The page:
Friday, February 24, 2023

The international enigma, a baffling sphere on Japan beach, would be no mystery to Hawai'i beachgoers

(Image: Fuji News Network image of the globally baffling sphere on Hamamatsu City beach.)

A UFO. A dragon egg. A communist plot. Another spy balloon.


International media report they’re baffled by a mysterious metal sphere that washed up on a Japan beach.

It wouldn’t be baffling to any Hawai’i beachgoer, because we see them all the time. They wash up regularly, sometimes painted orange or yellow, but most often covered with brown-red rust. Big, hollow (or occasionally foam-filled) steel spheres used in various maritime activities.

The sphere in question, 4-5 feet in diameter, washed up on a long stretch of sand off Hamamatsu City. It caused great consternation, locally and internationally. It was isolated with yellow caution tape. Authorities subjected it to tests to determine it was empty. Eventually they hauled it off the beach and disposed of it.

And international media had fun with it. Perhaps because, after the Chinese balloon and the “pico” balloons shot down over Alaska, Canada and Lake Huron, we were primed for stories about weird round things.

The Guardian breathlessly wondered whether it was a “Spy Balloon, UFO or Dragon Ball” or maybe even a stray mine. 


The BBC called it a “mystery sphere” and said Japan was perplexed, with some folks calling it a “Godzilla egg.”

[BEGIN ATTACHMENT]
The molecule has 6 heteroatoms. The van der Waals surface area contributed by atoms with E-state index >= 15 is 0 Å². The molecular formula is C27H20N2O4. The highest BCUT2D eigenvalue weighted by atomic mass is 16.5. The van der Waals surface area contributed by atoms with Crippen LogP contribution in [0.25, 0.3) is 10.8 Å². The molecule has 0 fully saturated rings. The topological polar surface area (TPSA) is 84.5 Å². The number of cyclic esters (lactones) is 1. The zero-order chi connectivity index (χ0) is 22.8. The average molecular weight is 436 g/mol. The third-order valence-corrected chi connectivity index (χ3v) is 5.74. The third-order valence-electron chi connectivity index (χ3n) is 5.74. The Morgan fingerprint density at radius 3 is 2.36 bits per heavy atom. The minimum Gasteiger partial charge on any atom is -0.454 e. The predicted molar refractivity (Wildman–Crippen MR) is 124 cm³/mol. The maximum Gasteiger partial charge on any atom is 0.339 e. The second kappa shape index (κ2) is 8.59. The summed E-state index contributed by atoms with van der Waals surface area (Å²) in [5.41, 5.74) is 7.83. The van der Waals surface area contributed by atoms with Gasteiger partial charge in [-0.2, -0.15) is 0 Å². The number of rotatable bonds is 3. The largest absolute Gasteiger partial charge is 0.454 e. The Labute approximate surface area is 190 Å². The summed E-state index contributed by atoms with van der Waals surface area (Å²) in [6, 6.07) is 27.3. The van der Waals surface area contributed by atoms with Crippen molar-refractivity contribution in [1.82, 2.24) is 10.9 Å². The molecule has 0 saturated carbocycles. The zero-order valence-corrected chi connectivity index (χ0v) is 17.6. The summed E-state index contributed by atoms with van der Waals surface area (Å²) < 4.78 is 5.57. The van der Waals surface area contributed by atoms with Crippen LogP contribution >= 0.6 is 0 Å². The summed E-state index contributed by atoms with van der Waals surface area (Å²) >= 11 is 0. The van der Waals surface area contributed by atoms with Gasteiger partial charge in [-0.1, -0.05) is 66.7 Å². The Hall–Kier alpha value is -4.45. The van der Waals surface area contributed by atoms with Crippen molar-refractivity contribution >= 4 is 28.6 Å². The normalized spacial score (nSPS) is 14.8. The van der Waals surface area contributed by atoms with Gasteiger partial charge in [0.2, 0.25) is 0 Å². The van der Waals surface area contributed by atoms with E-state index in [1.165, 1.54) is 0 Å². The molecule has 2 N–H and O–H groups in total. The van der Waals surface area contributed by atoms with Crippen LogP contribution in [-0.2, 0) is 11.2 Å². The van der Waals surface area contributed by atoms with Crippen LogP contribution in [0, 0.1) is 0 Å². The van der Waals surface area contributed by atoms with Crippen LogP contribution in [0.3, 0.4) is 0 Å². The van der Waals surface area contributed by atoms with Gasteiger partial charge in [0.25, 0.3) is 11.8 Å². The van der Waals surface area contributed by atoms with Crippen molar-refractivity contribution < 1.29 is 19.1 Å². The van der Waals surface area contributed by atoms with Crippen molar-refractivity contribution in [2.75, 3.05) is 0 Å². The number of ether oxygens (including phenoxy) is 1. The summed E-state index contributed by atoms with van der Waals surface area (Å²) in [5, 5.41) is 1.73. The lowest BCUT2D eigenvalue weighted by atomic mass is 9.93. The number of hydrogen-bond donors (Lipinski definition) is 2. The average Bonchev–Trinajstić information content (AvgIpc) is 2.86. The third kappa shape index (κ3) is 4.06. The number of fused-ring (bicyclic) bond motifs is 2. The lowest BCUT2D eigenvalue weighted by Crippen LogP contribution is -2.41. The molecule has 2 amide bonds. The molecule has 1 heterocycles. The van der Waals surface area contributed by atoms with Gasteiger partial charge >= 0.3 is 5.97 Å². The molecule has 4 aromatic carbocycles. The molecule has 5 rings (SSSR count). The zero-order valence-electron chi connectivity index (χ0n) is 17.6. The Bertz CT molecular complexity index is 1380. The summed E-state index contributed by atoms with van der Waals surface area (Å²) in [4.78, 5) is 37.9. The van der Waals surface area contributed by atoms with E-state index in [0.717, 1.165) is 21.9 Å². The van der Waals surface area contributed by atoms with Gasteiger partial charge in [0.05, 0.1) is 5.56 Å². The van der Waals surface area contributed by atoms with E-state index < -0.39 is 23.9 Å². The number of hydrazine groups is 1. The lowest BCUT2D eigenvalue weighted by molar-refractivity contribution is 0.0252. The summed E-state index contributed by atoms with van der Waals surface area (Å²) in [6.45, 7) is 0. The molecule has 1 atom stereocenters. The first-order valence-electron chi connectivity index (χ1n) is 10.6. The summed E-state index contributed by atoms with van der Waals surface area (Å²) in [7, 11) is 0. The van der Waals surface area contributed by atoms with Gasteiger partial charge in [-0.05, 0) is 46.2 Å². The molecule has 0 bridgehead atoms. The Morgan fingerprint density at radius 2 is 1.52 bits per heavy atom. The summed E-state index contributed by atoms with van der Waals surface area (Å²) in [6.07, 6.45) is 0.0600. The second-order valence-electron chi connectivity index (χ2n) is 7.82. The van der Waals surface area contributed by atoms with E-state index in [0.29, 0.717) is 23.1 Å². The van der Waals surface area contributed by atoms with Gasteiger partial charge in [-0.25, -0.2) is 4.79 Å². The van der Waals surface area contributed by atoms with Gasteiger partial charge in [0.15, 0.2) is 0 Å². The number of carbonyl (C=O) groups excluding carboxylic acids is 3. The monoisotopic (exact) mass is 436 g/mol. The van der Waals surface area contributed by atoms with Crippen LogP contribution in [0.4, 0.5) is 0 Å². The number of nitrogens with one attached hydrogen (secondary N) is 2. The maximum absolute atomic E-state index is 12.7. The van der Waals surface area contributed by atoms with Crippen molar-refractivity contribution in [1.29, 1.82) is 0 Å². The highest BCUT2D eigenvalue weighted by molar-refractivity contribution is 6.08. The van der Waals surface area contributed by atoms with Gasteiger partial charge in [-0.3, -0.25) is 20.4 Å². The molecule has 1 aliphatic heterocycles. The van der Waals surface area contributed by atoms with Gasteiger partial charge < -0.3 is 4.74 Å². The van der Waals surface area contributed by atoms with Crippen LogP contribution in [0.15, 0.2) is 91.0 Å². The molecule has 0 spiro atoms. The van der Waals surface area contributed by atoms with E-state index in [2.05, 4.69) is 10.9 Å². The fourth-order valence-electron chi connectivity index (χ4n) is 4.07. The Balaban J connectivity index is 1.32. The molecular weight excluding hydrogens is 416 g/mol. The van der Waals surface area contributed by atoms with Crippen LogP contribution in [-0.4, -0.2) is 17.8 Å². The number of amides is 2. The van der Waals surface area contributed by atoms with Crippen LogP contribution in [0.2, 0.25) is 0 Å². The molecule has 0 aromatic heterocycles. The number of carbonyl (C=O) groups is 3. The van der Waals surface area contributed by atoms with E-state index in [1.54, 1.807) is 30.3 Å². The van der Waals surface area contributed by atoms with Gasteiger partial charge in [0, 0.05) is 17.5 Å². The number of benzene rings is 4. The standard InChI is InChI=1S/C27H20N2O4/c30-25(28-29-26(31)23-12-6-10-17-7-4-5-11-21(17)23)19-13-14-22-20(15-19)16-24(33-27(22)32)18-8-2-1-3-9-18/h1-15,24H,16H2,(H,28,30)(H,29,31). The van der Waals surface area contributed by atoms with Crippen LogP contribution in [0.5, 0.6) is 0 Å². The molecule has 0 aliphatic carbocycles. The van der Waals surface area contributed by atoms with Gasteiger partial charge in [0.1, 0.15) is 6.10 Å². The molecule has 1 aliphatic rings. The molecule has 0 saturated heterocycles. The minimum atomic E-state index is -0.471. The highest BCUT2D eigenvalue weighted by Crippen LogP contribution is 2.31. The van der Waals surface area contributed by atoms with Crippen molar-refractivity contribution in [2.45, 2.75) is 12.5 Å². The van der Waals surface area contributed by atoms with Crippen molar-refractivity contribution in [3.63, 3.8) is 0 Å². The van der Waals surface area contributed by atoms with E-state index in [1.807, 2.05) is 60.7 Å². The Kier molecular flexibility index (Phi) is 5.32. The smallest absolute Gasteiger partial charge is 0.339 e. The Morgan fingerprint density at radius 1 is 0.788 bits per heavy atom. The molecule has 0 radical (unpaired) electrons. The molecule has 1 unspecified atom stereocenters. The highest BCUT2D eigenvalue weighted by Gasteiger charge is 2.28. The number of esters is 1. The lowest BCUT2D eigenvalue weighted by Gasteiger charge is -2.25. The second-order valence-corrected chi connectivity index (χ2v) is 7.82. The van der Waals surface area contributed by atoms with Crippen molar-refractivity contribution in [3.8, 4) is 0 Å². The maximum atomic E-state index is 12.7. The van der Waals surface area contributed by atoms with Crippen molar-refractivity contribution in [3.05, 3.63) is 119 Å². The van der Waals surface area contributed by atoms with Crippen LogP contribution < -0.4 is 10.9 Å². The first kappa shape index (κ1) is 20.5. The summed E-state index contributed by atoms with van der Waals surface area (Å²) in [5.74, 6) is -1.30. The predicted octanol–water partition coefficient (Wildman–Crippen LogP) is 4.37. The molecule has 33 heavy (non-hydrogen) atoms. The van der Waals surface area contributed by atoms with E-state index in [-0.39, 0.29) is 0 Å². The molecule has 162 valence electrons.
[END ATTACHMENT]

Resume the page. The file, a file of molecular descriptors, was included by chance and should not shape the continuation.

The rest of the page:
Oh my. But, nope.

The British media network Unilad suggested some folks thought it was a devious device sent by China or North Korea. 

Uh, uh.

The India Times reported that February 23, 2023, Japanese authorities confirmed it was “marine equipment” that had washed ashore. 

They wash up periodically on Hawaiian beaches, too. They are industrial buoys, used by maritime industries for various purposes. One popular purpose in Hawai’i is as floats for FADs or fish aggregating devices. They are also used as moorings for ships, with one end chained to an anchor and the other tied to the boat. They are sometimes used to support oceanographic monitoring equipment.

And occasionally they break free and end up as marine debris on beaches.

You can buy them

And they don’t always come as spheres

Many, like the Hamamatsu City sphere, have connection points at both ends

© Jan TenBruggencate 2023

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